Don your lifejacket and raise your glass.
Why drink by the water when you can quite literally drink on it? Enter the floating bar, a buoyant place where both landlubbers and people with sea legs can enjoy specialty brews alongside extra special views. From boats in Brazil to bathing ships in Berlin, here are 13 floating bars around the world to elevate your imbibing.
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The Floating Bar
WHERE: Bocas del Toro, Panama
Let The Floating Bar in Bocas del Toro tempt you with a good time. Like a tiny private island smack in the middle of the Caribbean Sea, this float-tastic paradise is a popular spot in this archipelago known for epic inter-island parties. Bocas has nine main islands, and lucky residents are ferried between them on motorized water taxis called lanchas. Grab one from any dock to get to The Floating Bar and go for Music Monday, Taco Tuesday, or an incredible sunset any day of the week except Wednesday when it’s closed.
Whatever you do, don’t leave Fiji without paying a visit to Cloud 9, the gold standard of floating bars. It might look fake, but it’s a real-life oasis surrounded by the crystal blue waters of the Pacific, and it happens to serve a mean wood-fired pizza. This bilevel pontoon playground is situated in the Mamanuca Island group, around 45 minutes from Fiji’s Port Denarau. It’s a stunning location to unfurl yourself onto a daybed or deck chair, dance to tunes from the day’s DJ, snorkel the Ro Ro Reef where it’s anchored, or live the fast life on a jet ski.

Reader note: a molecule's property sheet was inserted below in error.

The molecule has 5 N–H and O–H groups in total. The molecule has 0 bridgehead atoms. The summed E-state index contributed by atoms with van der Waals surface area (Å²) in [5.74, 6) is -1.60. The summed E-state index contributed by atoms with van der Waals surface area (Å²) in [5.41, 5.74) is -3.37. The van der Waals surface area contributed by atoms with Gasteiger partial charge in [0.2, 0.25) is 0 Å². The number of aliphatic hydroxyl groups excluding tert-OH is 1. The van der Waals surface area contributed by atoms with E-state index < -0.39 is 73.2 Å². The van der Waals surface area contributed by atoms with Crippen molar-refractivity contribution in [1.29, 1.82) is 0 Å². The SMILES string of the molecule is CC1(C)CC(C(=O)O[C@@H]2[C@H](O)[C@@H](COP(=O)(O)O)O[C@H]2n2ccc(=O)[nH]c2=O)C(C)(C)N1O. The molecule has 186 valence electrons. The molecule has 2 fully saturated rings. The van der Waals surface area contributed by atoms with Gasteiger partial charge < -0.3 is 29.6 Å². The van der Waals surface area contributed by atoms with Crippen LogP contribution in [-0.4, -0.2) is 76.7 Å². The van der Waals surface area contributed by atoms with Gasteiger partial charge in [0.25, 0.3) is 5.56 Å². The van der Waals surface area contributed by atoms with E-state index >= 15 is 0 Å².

WHERE: Rio de Janeiro, Brazil
Rio de Janeiro isn’t called “the marvelous city” (“cidade maravilhosa”) for nothing. On all corners, impressive venues are vying for attention, but over in Urca, one stands out. Flutuante is a glamorous floating barge offering live music, craft cocktails (they’ve got their own beer brand, too), and impeccable views of one of Rio’s must-visit attractions: Sugarloaf Mountain. Passengers are taken there from Urca’s seawall on a flower-adorned boat, and it’s particularly throbbing when it’s time for one of those legendary roaring Rio sunsets. Check the opening hours before your visit and dress to impress.
Floyd's Pelican Bar
WHERE: Parotee Point, Jamaica
Floyd’s Pelican Bar looks almost like a shipwreck. The bar is made of driftwood and surrounded by clear waters, nearly a mile from the shore. Local fisherman Floyd Forbes initially created this remote stilted hangout on a sandbar as a clubhouse for him and his fellow fisherman friends, and word eventually spread throughout the island and beyond. People travel from far and wide for a cold Red Stripe beer or potent rum punch there, and they leave their country flags and car number plates as mementos. Bring yours when you visit as well as cash. Unsurprisingly, you won’t find any ATMs in the middle of the sea.
WHERE: New York City
Join the Manhattanites devouring seafood and cocktails at the award-winning Grand Banks, a wooden schooner bobbing over the Hudson River at Pier 25. This docked boat bar is a hot ticket during New York’s summer months, so arriving early and visiting on weekdays over weekends is advisable. Nab a seat at the nautical-chic round bar, sip rose alfresco, and order a platter of the freshly harvested oysters for which Grand Banks is famous.
WHERE: London, England
London has its famous double-decker busses and now, double-decker waterfront dive bars too. Tamesis Dock is a 1930s-era Dutch barge reimagined as a pub, event space, and live music venue. It’s permanently moored between Vauxhall and Lambeth bridges, and it’s a perfectly pleasant spot on the River Thames to enjoy a fruit-filled glass of Pimms (or two).